Joe Morgan’s career had three acts. At the start were 6 full seasons with the Astros as an under-appreciated player, occasionally a star. He finished in the top five in walks every year, an accomplishment no one noticed, stole a lot of bases, made a couple of All-Star teams. His second act was his first 5 years with the Reds (1972-76), when he was as valuable as Willie Mays or Mike Trout, and played for one of history’s greatest and most glamorous teams (The Big Red Machine). Finally, he finished up with 8 years as a very good player, making a positive contribution all the way to the end. The Silver Slugger award was introduced in 1980, and Morgan won it in 1982 at age 38. Had the award come long earlier, of course, he could have won a dozen.
The Topps monopoly ended in 1981, and it is fun to look at some of Morgan’s cards from this era, at a time when he was changing teams almost every year.
A sampling of his Donruss cards:
Morgan returned to the Astros for one season (1980), and helped them to their first division title. The next year we got this gorgeous shot of Joe at Wrigley Field, and one is struck that Joe looked very much like this for 20 years. He moved to the Giants in 1981, and almost led them to a pennant the next year, then was back in the World Series with the 1983 Phillies. None of this was surprising, nor was Joe vaulting out of the box on his 1984 Donruss card.
Now for some Fleer cardboard:
Not surprisingly, 1981 Joe looked great in Houston’s “Tequila Sunrise” togs, just as he had in their glorious late 1960s uniform. The 1983 Joe looks a little more serious, and his 1985 Fleer (he retired at the end of the 1984 season), he looks like peak Joe Morgan about to lace a double to left-center.
Morgan was elected to the Hall of Fame in 1990 with 81.8% of the vote. I understand none of this matters–he’s an all-time great, beloved by historians and fans and statheads. Still: what exactly were the 18.2% thinking? Joe Morgan doesn’t get your vote?
Joe went on to great success as a sportscaster, was a respected executive with the Hall of Fame, and was admired by all of his former teammates and opponents and apparently everyone else. Sparky Anderson said he was the smartest player he ever saw. Johnny Bench said he was the best player he ever saw. That’s not nothing.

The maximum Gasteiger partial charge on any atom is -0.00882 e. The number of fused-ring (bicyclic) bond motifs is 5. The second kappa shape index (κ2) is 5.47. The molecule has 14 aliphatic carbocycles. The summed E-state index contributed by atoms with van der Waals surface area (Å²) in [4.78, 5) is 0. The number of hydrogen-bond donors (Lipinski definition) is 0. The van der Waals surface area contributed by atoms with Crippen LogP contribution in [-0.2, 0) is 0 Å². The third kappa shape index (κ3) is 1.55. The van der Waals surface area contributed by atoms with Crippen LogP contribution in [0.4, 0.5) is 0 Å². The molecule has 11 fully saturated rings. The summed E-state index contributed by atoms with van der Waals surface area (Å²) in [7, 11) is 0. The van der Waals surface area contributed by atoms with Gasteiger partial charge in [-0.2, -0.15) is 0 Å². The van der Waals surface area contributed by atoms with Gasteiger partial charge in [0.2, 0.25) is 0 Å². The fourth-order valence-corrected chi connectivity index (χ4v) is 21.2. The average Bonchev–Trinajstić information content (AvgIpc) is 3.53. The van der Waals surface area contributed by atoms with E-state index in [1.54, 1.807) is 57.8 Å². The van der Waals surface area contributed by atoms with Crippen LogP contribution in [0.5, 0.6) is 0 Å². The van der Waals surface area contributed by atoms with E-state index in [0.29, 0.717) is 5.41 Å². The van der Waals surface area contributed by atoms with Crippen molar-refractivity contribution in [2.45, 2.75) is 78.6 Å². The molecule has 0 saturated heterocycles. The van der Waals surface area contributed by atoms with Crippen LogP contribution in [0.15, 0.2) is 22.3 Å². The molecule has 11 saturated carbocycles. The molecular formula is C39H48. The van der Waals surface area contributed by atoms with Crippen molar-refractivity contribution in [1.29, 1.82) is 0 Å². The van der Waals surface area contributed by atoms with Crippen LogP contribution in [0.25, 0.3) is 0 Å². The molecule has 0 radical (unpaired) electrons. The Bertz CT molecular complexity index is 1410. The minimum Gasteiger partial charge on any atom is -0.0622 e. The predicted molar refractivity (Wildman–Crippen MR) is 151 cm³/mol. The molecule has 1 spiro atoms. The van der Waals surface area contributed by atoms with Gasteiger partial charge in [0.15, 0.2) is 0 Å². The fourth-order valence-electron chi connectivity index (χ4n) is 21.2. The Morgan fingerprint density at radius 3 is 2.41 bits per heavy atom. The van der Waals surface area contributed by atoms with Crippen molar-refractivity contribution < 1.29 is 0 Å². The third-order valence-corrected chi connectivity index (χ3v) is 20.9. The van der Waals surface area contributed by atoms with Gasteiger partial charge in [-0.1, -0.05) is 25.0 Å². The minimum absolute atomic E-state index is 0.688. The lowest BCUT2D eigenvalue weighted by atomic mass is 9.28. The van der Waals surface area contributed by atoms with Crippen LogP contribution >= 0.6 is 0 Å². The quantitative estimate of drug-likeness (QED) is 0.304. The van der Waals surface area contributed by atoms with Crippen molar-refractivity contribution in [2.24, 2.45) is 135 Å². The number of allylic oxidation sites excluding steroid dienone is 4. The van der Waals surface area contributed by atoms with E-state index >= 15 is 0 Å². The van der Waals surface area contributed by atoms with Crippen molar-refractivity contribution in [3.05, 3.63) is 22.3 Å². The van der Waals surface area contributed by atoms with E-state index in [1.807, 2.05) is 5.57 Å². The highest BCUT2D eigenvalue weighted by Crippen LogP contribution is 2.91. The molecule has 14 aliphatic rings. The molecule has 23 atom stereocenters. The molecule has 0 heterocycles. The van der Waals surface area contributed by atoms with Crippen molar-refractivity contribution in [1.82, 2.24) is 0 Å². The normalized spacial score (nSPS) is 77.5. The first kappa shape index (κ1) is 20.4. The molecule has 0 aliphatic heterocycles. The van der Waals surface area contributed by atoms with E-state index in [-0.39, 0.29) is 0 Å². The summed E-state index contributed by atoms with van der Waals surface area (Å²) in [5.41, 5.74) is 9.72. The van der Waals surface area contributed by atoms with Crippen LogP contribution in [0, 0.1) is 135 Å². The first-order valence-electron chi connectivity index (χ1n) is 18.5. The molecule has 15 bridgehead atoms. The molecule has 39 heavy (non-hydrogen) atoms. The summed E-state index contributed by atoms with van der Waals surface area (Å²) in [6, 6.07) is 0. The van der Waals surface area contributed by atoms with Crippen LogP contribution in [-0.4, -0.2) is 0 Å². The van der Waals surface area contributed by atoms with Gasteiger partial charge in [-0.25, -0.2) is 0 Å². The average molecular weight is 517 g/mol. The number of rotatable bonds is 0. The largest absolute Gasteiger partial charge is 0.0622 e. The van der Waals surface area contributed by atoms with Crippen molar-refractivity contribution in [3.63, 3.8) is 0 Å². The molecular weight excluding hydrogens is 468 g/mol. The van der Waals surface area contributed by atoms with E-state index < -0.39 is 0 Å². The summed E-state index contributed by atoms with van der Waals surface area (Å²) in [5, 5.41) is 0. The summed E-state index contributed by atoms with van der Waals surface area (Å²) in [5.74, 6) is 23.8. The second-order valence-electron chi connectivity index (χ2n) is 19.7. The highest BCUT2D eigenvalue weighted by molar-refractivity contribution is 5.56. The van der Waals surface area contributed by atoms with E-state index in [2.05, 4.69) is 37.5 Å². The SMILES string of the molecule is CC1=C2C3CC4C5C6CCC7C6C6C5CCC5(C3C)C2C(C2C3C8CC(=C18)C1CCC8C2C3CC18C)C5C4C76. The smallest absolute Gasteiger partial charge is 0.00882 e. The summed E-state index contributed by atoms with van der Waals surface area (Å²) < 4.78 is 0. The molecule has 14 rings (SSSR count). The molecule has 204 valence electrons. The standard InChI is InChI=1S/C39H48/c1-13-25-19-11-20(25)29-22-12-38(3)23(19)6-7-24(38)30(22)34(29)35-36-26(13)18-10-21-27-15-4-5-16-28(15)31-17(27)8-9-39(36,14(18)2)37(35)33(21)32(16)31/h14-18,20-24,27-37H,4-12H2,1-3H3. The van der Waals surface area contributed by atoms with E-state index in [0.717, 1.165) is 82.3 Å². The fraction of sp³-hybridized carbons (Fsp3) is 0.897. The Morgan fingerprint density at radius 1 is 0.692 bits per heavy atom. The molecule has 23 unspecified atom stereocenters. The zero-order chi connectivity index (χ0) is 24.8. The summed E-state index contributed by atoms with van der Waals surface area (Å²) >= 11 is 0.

I rooted against Joe Morgan in the All-Star game every year, though I knew that the National League was better and that Morgan played a brand of baseball of which my team was unfamiliar. (Morgan was on 10 All-Star teams, and his side won all 10 games). I also rooted against Morgan in the 1975 World Series, and his game winning single into centerfield in the top of the 9th inning of Game 7 broke my heart.
But none of that matters now, as we mourn yet another hero in this Godforsaken year. I just remember the greatness.
The year was 1986. The Mets were on top of the baseball world and, perhaps more importantly, moving their spring training site to Port St. Lucie in short order. WWOR-TV out of Secaucus, NJ would broadcast what seemed like a zillion games over the next few years in that part of Florida. And baseball cards were collected by every kid in the neighborhood. Topps, Donruss, Fleer, packs, boxed sets, oversize cards, mini cards, stickers – someone had them.
How and why Keith Hernandez rather than Gooden or Strawberry or Carter or anyone else? Two reasons: Gooden and Strawberry were too expensive for a 10-year-old, and I kept pulling this Hernandez guy’s cards out of packs. I have a Gooden and a Strawberry player collection, but they are nowhere near as complete as the Hernandez collection. I have plenty of Carter, Orosco, Dykstra, Teufel, Mookie, Darling, Fernandez, McDowell, and everyone else from that Mets team as well as other Mets teams.
Unlike DJ, I lack … discipline, restraint, or whatever you want to call it (perhaps sanity) that allows him to limit himself to Topps cards of his players and team. I want to go on eBay, buy a lot of Jim Gantner cards, and send them to him (DJ, not Gantner) because I can’t imagine not having as many different Hernandez cards as possible. But then I also don’t want to upset his balance and turn him into … me. As a kid I would always try to swap for Hernandez cards with my friends. The first Hernandez rookie I ever owned came via a trade for a handful of football cards. Supposedly there was a Steve Largent rookie in there, but as I didn’t know who he was at the time it didn’t matter to me – I had the 1975 Topps Hernandez and three other guys. Also as a kid, I created my own alphabetical checklist of his cards, flipping through pages of a late 1980s Beckett Almanac scanning sets for his cards. At some point I tossed that out because I had created an electronic list, though I kind of wish I had kept the hand created list to see how close I had gotten to a complete checklist. I never got his autograph during spring training, though a friend of mine did give me an autographed 8×10.